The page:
Gallery:Step 3|Step 3: Stock Pickers

Taking Stock of the STOCK Act

Gallery:Step 3|Step 3: Stock Pickers

     In November of 2011, 60 Minutes did an eye-opening expose’ of members of Congress who profited from stock trading based on information.  The truly stunning aspect of this story was that all of it was perfectly legal since, as the authors of the laws governing insider trading, Congress conveniently exempted themselves from its provisions. The scope of the problem goes beyond possession of information and includes privileged access to initial public offerings, which are usually quite lucrative for those lucky enough to obtain shares at the initial offering price, but for investors who buy shares after they have hit the market, the results are often disappointing.

     In the aftermath of outrage that followed this story, congress almost unanimously passed the Stop Trading on Congressional Knowledge (STOCK) Act. Not only did it prohibit the exploitation of non-public information, it required public disclosure of financial information by members of Congress, their staff, and other federal employees with access to privileged information. A review by the National Academy of Public Administration found that this disclosure requirement could potentially harm both federal agency missions and employees, particularly via identity theft. In response, Congress repealed the disclosure provision of the STOCK Act by unanimous consent.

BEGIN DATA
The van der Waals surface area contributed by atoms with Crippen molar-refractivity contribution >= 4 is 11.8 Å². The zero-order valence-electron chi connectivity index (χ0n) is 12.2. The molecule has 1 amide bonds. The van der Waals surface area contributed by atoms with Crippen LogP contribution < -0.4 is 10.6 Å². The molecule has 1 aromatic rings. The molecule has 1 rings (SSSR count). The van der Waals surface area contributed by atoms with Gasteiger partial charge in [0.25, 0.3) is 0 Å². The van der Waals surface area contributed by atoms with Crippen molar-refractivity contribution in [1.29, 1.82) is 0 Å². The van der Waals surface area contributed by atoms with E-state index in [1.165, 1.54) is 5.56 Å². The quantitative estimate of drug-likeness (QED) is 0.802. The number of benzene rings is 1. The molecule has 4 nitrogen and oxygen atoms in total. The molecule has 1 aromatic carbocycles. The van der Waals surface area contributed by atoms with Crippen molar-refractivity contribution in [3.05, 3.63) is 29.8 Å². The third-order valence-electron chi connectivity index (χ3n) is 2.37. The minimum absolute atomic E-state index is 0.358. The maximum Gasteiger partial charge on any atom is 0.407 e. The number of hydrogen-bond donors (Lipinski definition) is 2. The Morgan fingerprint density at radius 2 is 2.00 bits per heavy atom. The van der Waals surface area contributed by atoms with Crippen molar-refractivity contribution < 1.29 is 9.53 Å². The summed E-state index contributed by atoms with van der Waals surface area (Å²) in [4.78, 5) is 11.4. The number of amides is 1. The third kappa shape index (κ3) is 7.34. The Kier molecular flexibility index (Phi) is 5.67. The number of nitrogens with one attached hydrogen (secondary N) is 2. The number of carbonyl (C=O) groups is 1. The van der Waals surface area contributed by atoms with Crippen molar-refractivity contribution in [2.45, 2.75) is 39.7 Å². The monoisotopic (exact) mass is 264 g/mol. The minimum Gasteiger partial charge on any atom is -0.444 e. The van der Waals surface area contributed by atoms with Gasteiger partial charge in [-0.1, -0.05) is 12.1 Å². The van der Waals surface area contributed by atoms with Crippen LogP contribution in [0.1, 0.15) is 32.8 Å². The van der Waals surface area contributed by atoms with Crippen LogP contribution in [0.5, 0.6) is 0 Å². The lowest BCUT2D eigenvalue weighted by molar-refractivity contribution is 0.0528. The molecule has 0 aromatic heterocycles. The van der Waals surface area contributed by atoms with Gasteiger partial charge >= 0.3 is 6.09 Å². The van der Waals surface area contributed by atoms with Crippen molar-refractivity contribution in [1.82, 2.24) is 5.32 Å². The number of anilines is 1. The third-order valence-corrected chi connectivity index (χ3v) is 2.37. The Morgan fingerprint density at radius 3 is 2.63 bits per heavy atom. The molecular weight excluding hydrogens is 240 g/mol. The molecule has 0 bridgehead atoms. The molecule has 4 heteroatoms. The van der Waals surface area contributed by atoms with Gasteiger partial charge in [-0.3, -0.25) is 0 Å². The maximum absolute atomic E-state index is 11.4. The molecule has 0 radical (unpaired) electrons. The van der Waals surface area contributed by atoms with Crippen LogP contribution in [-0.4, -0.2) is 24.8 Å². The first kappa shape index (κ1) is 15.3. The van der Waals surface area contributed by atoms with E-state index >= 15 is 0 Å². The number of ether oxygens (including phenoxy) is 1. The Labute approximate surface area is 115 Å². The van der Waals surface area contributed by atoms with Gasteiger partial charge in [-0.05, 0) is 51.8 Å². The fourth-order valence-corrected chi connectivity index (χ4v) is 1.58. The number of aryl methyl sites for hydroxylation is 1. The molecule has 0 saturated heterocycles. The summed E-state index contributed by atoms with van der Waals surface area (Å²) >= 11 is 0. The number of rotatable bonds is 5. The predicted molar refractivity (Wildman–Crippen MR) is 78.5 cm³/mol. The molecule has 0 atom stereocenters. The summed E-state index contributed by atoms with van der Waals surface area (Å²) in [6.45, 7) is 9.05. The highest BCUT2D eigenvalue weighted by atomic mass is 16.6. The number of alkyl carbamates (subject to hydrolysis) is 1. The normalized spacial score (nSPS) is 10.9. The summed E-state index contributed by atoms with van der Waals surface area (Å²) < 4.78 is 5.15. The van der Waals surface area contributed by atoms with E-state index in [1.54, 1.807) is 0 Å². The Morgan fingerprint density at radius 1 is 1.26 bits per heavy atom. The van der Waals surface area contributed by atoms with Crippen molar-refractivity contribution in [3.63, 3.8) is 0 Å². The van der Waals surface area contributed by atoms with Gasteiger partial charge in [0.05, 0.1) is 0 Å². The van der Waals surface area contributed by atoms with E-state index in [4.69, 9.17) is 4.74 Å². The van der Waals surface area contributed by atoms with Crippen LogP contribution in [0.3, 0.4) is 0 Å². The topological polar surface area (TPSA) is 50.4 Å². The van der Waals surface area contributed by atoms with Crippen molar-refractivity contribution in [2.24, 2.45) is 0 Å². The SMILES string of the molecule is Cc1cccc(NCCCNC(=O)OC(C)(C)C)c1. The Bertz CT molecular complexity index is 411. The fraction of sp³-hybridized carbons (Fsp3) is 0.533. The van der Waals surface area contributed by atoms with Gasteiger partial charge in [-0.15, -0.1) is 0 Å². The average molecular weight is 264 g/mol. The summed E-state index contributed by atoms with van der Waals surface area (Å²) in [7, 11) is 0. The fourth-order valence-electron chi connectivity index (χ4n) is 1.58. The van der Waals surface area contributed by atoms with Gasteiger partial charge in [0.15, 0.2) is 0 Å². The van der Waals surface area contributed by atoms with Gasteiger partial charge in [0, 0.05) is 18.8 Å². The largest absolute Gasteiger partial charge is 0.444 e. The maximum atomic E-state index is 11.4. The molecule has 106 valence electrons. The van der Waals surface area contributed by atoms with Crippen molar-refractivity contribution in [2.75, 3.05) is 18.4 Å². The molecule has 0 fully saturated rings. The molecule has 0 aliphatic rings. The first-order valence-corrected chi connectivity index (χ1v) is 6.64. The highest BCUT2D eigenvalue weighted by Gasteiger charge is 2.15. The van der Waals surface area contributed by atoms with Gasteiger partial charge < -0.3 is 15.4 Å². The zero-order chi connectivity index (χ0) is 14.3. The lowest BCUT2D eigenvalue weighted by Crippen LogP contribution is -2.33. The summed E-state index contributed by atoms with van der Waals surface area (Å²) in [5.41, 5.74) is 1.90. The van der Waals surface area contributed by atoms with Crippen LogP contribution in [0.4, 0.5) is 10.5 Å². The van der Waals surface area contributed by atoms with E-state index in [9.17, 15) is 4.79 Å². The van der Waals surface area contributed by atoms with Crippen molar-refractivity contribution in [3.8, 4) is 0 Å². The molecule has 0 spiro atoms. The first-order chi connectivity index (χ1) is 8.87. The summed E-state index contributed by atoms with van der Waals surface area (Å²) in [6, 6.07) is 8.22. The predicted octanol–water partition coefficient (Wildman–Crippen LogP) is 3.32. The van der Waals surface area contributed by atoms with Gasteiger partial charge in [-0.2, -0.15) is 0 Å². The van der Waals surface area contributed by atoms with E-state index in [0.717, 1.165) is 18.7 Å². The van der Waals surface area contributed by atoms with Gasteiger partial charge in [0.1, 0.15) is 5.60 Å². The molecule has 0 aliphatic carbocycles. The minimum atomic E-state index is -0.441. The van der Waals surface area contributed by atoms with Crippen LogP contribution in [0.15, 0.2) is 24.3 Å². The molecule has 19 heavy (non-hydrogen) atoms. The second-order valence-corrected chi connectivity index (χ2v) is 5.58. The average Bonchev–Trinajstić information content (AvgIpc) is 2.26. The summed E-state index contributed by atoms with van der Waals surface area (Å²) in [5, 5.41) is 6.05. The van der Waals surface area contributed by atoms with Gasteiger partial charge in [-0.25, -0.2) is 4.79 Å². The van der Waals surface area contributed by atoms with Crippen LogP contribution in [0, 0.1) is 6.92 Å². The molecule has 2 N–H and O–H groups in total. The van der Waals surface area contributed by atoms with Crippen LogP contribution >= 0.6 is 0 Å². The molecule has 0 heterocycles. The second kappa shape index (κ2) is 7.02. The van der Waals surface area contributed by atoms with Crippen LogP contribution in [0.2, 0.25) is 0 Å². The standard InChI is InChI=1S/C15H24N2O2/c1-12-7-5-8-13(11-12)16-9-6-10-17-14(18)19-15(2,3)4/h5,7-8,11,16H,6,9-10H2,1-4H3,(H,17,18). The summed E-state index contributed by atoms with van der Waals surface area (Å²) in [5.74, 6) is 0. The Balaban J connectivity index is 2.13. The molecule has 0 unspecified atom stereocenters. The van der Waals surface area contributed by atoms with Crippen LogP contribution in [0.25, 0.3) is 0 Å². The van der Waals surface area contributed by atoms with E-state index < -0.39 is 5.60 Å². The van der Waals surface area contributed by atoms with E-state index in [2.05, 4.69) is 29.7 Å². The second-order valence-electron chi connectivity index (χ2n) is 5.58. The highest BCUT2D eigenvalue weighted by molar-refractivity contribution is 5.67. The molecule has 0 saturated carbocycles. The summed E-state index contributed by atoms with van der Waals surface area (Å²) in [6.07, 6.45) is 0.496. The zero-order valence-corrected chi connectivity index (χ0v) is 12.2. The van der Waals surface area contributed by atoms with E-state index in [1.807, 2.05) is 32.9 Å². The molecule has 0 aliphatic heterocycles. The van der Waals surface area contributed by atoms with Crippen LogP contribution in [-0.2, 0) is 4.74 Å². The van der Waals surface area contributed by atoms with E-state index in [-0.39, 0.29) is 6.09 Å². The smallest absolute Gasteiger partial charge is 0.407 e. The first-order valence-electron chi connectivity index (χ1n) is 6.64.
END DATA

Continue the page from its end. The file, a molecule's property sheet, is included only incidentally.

In my opinion, a better approach at the outset would have been for members of Congress to have all of their financial assets in either a blind trust or something like the Thrift Savings Plan (TSP) for federal employees. TSP utilizes five index funds that are managed by BlackRock at an extremely low cost. Having all their financial assets in broad market index funds would more closely align the personal interests of our legislators with the overall economic well-being of the country. As for the capital gains taxes resulting from the liquidation of their existing individual stocks, I would be more than happy to waive them, but perhaps our political betters should be willing to voluntarily pay them to help out with the enormous debt they have foisted upon us.